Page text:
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Candidates prepare to take on Trump in debate

The wait is over. The entire Republican presidential field is gathering in Cleveland on Thursday for the first debate of the cycle.

CLEVELAND — The crowded field of Republican presidential candidates gathered here Thursday for the first debate of the 2016 cycle, with top-tier contenders plotting strategy to draw attention away from polling leader Donald Trump while a host of also-rans who were not invited to the main stage struggle to stay relevant.

Host network Fox News planned to televise two separate events in order to accommodate the field’s 17 major candidates. The top 10 finishers in recent national polling will be in the main 9 p.m. debate, while the remaining seven will appear in a separate forum — dubbed the "kids table" or "happy hour" debate — at 5 p.m. on the same day.

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The decision left the bottom-tier candidates scrambling for relevance. South Carolina Sen. Lindsey Graham, one of those relegated to the earlier time slot, popped into the press room Thursday to do a question-and-answer video for Facebook. "What's my favorite comfort food? Chick-fil-A. Who's the most underrated president? Herbert Hoover," Graham said, going through a list.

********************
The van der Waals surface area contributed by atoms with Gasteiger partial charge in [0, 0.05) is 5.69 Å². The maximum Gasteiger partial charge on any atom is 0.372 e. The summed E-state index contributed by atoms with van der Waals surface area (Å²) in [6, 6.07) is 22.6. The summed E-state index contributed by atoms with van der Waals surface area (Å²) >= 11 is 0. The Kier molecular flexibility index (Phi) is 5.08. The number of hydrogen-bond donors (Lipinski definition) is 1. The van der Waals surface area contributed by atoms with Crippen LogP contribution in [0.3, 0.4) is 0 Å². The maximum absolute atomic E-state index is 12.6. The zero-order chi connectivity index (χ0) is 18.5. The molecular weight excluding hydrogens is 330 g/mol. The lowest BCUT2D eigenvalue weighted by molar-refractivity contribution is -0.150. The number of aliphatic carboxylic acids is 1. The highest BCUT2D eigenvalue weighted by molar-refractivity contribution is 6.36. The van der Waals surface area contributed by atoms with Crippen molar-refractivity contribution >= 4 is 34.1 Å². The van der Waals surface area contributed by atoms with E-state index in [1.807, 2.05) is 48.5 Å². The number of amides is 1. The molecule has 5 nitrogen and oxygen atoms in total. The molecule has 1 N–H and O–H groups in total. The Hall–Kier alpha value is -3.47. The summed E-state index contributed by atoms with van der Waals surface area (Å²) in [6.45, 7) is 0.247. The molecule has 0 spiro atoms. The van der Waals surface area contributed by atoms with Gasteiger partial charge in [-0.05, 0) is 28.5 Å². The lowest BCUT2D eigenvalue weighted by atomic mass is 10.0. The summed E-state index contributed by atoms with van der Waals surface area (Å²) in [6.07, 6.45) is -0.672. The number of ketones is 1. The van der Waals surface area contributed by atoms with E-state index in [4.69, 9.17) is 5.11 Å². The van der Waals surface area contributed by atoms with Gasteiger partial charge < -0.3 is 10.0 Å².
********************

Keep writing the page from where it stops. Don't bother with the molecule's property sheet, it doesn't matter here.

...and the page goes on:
The main event will feature Trump at center stage, flanked by former Florida Gov. Jeb Bush, Wisconsin Gov. Scott Walker, former Arkansas Gov. Mike Huckabee, Florida Sen. Marco Rubio, Kentucky Sen. Rand Paul, Texas Sen. Ted Cruz, New Jersey Gov. Chris Christie, retired neurosurgeon Ben Carson, and Ohio Gov. John Kasich. The undercard match-up includes Graham, along with former Texas Gov. Rick Perry, former Pennsylvania Sen. Rick Santorum, Louisiana Gov. Bobby Jindal, former Hewlett-Packard executive Carly Fiorina, former New York Gov. George Pataki, and former Virginia Gov. Jim Gilmore. 

The Cleveland event is by far the most prominent venue yet for the Republican presidential field to make their case and the stakes could not be higher. In the 2012 cycle, the 20* televised debates turned front-runners into also-rans (see Perry, Rick) and also-rans into dark horse contenders (see Gingrich, Newt). They also left a string of quotes that followed eventual nominee Mitt Romney into the general election, most notably his “self-deportation” plan for undocumented immigrants, which helped squash his efforts to peel Latino votes from President Obama.